Means established Meansville in the late 1850s. He came to Texas
as a boy, brought by his widowed mother. They homesteaded on the
Pedernales, but apparently shortly moved eastward, probably because
of Indians. On 21 April 1836 William Means was in Sam
Houston's army at San
Jacinto. He was detailed as a baggage guard because of his youth,
and thus didn't take an active part in the battle. Nevertheless
he was considered a soldier, and in lieu of wages - Texas didn't
have any money - he got land warrants for a section and a half (960
acres, 1½ sq. mi.), which he took up in Sabine
William M. Means was the first sheriff of Sabine
County under the
Republic. For reasons unknown he migrated west, and by 1860
he and his son Pole - Napoleon Bonaparte Means - were established
in San Patricio
County. They started the town of Meansville, and in 1862 'Colonel'
Means (the title was apparently honorary) was elected sheriff of
San Pat County.
He served until martial law was established by occupying troops
'Colonel' Means had six sons. The older three, F. B., N. B., and
W. B., were all apparently honest, hard-working citizens. All were
ranchers in San Pat County. W. B. Means once served as his father's
deputy. The three younger boys, John H., Hugh, and Alley, were 19th
Century juvenile delinquents.
The elder Means fell afoul of the law in San
Pat County in 1875. To combat Texas fever, also known as Mexican
fever and redwater fever, since an infected cow's urine was red,
South Texas cattle, which carried the disease but were immune to
it, were required by law to be dipped to kill the fever ticks. Dipping
did no good unless everybody dipped his cattle, and William Means
refused to dip his cattle. The San Pat sheriff, Ed Garner, together
with several ranchers, rounded up the Means cattle, drove them to
the vats, dipped them, and drove them home. William Means was sent
a bill for the dipping, but he never paid it.
three youngest Means boys are scattered all through court records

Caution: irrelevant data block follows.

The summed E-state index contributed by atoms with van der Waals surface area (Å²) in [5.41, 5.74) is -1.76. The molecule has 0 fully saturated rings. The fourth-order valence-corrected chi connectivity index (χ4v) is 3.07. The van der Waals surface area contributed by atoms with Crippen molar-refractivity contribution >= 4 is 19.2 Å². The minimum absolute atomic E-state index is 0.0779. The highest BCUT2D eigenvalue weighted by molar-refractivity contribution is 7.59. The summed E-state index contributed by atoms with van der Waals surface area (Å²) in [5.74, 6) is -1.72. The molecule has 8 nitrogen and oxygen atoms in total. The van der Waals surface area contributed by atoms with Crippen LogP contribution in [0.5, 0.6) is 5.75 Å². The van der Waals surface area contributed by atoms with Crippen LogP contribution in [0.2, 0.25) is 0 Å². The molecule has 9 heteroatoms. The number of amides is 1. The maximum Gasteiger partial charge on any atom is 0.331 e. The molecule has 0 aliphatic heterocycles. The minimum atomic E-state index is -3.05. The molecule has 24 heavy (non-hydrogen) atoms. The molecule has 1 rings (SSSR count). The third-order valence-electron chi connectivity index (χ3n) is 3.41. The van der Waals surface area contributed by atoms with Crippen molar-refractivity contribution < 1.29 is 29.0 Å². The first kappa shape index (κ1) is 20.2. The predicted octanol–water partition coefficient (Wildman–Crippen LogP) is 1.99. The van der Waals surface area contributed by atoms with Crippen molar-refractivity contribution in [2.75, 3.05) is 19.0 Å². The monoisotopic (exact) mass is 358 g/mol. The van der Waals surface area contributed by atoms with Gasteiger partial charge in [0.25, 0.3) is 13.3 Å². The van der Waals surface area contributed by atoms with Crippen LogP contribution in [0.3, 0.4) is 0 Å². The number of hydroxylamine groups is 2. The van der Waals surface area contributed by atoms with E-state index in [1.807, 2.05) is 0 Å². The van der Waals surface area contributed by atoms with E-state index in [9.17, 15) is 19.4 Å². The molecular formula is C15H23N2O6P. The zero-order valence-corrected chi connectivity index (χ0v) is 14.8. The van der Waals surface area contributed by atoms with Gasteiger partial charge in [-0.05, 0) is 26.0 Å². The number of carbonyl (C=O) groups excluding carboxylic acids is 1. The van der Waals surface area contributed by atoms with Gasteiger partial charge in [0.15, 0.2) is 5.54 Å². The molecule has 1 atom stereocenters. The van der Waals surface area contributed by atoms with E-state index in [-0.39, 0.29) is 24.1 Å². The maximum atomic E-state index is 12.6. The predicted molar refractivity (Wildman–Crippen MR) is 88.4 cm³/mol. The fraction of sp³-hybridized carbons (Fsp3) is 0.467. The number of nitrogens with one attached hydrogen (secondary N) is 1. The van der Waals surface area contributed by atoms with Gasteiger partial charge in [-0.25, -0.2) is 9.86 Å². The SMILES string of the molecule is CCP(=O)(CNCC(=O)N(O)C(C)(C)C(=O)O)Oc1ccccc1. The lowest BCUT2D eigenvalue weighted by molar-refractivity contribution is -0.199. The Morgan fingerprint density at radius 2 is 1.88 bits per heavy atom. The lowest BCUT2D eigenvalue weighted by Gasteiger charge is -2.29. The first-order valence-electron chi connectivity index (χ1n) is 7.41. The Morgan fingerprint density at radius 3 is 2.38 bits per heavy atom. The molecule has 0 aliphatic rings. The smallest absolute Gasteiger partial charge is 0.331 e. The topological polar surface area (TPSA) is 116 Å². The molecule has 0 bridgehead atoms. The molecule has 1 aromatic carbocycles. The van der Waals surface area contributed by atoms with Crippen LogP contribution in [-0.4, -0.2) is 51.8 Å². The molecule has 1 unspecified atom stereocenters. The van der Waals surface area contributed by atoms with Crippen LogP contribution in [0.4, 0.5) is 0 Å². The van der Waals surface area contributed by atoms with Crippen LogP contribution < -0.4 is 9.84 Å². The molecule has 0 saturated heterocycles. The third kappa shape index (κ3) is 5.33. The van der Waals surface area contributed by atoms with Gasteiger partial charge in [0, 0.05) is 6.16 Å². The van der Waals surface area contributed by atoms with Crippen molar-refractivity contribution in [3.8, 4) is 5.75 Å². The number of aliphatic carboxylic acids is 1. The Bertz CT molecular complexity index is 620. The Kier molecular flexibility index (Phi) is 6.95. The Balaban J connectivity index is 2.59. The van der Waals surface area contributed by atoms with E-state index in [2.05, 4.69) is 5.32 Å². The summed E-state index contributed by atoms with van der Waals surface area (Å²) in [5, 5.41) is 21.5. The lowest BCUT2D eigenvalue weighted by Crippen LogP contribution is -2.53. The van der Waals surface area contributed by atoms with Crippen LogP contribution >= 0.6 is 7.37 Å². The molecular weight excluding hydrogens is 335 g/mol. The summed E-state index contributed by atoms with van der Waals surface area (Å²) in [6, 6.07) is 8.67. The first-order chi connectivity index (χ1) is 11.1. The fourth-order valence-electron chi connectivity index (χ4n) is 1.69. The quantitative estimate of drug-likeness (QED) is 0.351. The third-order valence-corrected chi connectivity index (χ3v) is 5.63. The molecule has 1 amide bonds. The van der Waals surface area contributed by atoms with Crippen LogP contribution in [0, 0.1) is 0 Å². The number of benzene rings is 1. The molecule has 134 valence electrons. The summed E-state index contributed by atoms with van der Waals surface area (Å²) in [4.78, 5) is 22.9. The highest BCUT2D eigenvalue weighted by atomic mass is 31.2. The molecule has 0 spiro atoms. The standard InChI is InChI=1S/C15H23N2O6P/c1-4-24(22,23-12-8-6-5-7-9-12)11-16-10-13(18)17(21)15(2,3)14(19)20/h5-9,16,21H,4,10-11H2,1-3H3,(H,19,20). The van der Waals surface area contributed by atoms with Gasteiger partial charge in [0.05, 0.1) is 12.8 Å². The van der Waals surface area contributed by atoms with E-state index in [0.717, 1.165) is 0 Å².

in San Pat,
Bee, and Nueces
counties. Their offenses were minor but annoying-and often downright
dangerous. On 30 January 1876 all three rode to Papalote,
in Bee County, for a dance. Apparently they hit every saloon in
by late afternoon they felt neither pain nor remorse. They rode
their horses into a general store and began to shoot the place up.
If it would break, spill, or make a mess they shot at it, including
shooting several holes in a barrel of blackstrap molasses.
Somewhere in there a sense that they'd gone a mite far penetrated
the alcohol fog, because right after shooting up the store they
pulled freight for San Pat County and home. We know they got to
their father's place, but we don't know what he was told about the
happenings in Bee County.
Sheriff W. K. Clark of Bee
County raised a posse and started after them. He also sent word
to Ed Garner in San Pat. It was pretty late when the two sheriffs
and their posses reached the Means place. When they called for Colonel
Means to send the three out to be arrested on charges of willful
destruction of private property and disturbing the public peace
Bee County, Texas,
the old man came out in his nightshirt. He was also packing a rifle.
What was said and by whom isn't known to this day. We also don't
know who popped the first cap. We do know that William Marshall
Means stopped a load of blue whistlers and was dead when he hit
the porch boards. The three younger Means boys, apparently seeing
that the law meant business, surrendered without a fight. Alley,
who was 18 and had no better sense, told Sheriff Garner "You killed
my father. This isn't the end of it."
The 'end of it' was a while in coming, and it didn't really end
then. Seven months and 27 days later, August 26, 1876, was a Sunday.
The Garner family went to evening services at the Methodist Church